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Please use this identifier to cite or link to this item: http://hdl.handle.net/2031/7450

Title: SNS use, social capital and psychological well-being during life transition: a survey of mainland China students in Hong Kong
Authors: Yang, Chun (楊春)
Department: Department of Media and Communication
Issue Date: 2014
Course: COM8005 Quantitative research methods in media and communication
Programme: Doctor of Philosophy in Media and Communication
Instructor: Dr. Chia, Stella
Subjects: Chinese students -- Social networks -- China -- Hong Kong.
Students, Foreign -- Social networks -- China -- Hong Kong.
Online social networks -- China -- Hong Kong -- Psychological aspects.
Social capital (Sociology) -- China -- Hong Kong.
Quality of life -- China -- Hong Kong -- Psychological aspects.
Citation: Yang, C. (2014). SNS use, social capital and psychological well-being during life transition: a survey of mainland China students in Hong Kong (Outstanding Academic Papers by Students (OAPS)). Retrieved from City University of Hong Kong, CityU Institutional Repository.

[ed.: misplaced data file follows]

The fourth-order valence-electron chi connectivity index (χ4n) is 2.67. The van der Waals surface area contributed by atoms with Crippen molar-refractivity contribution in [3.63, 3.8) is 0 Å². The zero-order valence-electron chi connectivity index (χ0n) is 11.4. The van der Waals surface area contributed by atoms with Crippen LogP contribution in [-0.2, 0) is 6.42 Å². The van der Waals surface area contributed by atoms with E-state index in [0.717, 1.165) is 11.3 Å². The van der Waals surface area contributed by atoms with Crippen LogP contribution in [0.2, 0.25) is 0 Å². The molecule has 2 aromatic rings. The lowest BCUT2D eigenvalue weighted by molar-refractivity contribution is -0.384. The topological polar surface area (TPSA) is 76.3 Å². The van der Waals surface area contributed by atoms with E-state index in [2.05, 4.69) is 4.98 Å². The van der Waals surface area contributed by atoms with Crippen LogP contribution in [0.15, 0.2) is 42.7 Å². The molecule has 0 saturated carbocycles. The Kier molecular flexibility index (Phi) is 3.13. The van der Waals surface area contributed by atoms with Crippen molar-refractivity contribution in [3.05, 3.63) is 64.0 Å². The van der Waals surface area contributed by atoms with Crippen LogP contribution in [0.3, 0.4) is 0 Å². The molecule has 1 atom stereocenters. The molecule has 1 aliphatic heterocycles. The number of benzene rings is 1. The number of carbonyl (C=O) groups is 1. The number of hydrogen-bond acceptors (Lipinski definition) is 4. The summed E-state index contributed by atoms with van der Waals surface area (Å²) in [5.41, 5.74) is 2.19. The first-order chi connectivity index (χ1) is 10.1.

Abstract: This study investigates the SNS use of overseas students, and its impact on social capital and adjustment to life transition. By using the concept of social capital, this study tends to examine its role in connecting SNS use and psychological well-being in new environment. A survey of 221 mainland China students studying in Hong Kong showed that social searching on SNS positively predicted the amount of bridging social capital. Public interaction on SNS was positively associated with both bridging social capital and bonding social capital. Overseas students with high levels in both types of social capital were more likely to be satisfied with new environment. After high bonding social capital were established, whether bridging social capital was high made a significant difference in life satisfaction among overseas students. The implications of SNS use, social capital and psychological well-being are also discussed.
Appears in Collections:OAPS - Dept. of Media and Communication

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